NEW YORK — Midway through Thursday’s press gathering with Anthony Joshua, a British voice at the Beacon Theater asked whether the three-belt unified heavyweight titleholder felt like fight week in New York had gone flat. Joshua, putting on his most optimistic look, pointed to the controversy surrounding the change in opponent to Andy Ruiz Jr., the fight’s proximity to the other two top heavyweights’ bouts,
“It’s all about what’s next, isn’t it?,” the reporter interrupts.
“All about that,” Joshua responds, instinctively.
“This is the U.S. debut,” promoter Eddie Hearn interjects. “There’s nothing flat about Madison Square Garden.”
Saturday’s original opponent, Jarrell Miller, brought much more to a promotion with his over-the-top trash talk and intimidation tactics than the subdued Ruiz, but his participation in the DAZN main event became untenable once he failed not one but multiple pre-fight drug tests administered by VADA.
‘It would have been less flat with Miller saying he wants to do whatever he’s gonna do, but he couldn’t help himself,” Hearn allowed.
Joshua, chiseled at 6’6”, towered over the 6’2” Ruiz as they stared off on stage. Whereas Miller pushed Joshua at their stare down in N.Y., Joshua handed off his belts to Ruiz and his trainer Manny Robles to pose with in a moment that has underlined the lack of animus in this fight.
Much of the questioning on Thursday centered around a potential fight with Deontay Wilder, the one man standing between Joshua and having all of the world title belts, and less about Ruiz, the plucky underdog from Imperial, California who stepped into Saturday’s championship fight on a few weeks’ notice. Joshua (22-0, 21 knockouts) of Watford, United Kingdom himself admitted that his attention wasn’t solely on Ruiz, but rather, how he can build on the momentum should he retain his IBF, WBA and WBO heavyweight belts.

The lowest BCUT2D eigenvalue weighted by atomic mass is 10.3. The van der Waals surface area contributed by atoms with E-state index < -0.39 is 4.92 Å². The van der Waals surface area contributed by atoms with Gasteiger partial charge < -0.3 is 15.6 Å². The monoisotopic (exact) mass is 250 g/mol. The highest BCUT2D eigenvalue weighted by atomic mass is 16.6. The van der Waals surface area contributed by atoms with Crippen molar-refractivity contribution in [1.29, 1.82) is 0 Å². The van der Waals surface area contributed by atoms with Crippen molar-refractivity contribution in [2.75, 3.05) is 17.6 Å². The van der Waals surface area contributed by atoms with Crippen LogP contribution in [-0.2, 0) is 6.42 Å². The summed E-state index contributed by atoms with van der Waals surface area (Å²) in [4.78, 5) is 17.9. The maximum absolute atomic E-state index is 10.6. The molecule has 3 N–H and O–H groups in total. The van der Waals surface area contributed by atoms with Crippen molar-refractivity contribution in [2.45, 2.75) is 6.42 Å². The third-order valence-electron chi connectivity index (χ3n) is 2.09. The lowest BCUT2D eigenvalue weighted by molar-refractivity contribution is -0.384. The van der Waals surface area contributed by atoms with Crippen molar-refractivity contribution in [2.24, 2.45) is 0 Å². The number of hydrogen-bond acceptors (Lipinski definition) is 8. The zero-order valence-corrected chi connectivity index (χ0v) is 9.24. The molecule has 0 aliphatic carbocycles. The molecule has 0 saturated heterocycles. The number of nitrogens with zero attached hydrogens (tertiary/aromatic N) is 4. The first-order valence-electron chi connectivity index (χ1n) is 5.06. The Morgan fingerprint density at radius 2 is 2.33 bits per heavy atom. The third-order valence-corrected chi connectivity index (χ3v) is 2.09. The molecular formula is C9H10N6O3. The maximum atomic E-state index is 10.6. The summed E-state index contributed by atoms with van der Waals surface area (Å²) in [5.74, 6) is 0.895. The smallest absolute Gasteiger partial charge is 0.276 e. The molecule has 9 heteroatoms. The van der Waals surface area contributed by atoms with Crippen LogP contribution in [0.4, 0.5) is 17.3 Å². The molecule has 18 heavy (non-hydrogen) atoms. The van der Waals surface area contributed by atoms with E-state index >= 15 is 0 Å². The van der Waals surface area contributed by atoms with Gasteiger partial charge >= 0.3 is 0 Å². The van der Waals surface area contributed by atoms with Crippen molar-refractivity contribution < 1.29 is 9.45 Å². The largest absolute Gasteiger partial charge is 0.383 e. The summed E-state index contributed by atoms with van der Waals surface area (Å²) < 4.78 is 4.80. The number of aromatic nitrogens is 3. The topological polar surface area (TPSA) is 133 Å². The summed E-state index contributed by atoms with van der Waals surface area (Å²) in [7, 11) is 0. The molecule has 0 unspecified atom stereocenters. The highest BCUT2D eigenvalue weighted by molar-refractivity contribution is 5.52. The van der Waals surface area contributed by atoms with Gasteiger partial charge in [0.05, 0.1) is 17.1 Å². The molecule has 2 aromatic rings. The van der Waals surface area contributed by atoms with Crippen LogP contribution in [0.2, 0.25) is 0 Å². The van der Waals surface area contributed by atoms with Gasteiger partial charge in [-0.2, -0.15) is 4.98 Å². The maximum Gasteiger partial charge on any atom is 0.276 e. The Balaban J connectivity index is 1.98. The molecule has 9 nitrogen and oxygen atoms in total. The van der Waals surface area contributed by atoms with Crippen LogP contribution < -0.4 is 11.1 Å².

“I’m not gonna lie, everybody speaks about ‘Oh, I’m fully focused on June 1st.” Well, I am, that’s what I’ve been practicing and preparing for, but you can’t not look at the bigger picture,” said the 29-year-old. “I’m not looking past him but I definitely put blinkers on to see the potential of, if I beat this guy what’s out there for me to keep me motivated to get in there on Saturday and put on a good performance.”
A meeting between Joshua and the WBC titleholder Wilder has been long anticipated, particularly given the violent nature of the American’s recent knockouts of fighters like Dominic Breazeale, Luis Ortiz and Bermane Stiverne, and the expectation is that Joshua coming to America makes their on-and-off discussions appear closer to an agreement. But after Wilder announced Tuesday that he’d be facing Ortiz in a rematch later in the year, the fight to declare an undisputed champion once again seems off the table for 2019.
Still, Joshua doesn’t feel the need to match, or surpass, the display put on by Wilder earlier this month in Brooklyn.
“I just feel like we’re separate, my competition is with myself,” said Joshua, a 2012 Olympic gold medalist at super heavyweight. “I look forward to matching Deontay Wilder in the ring, that’s better to compare, not with opponents, just me and him.”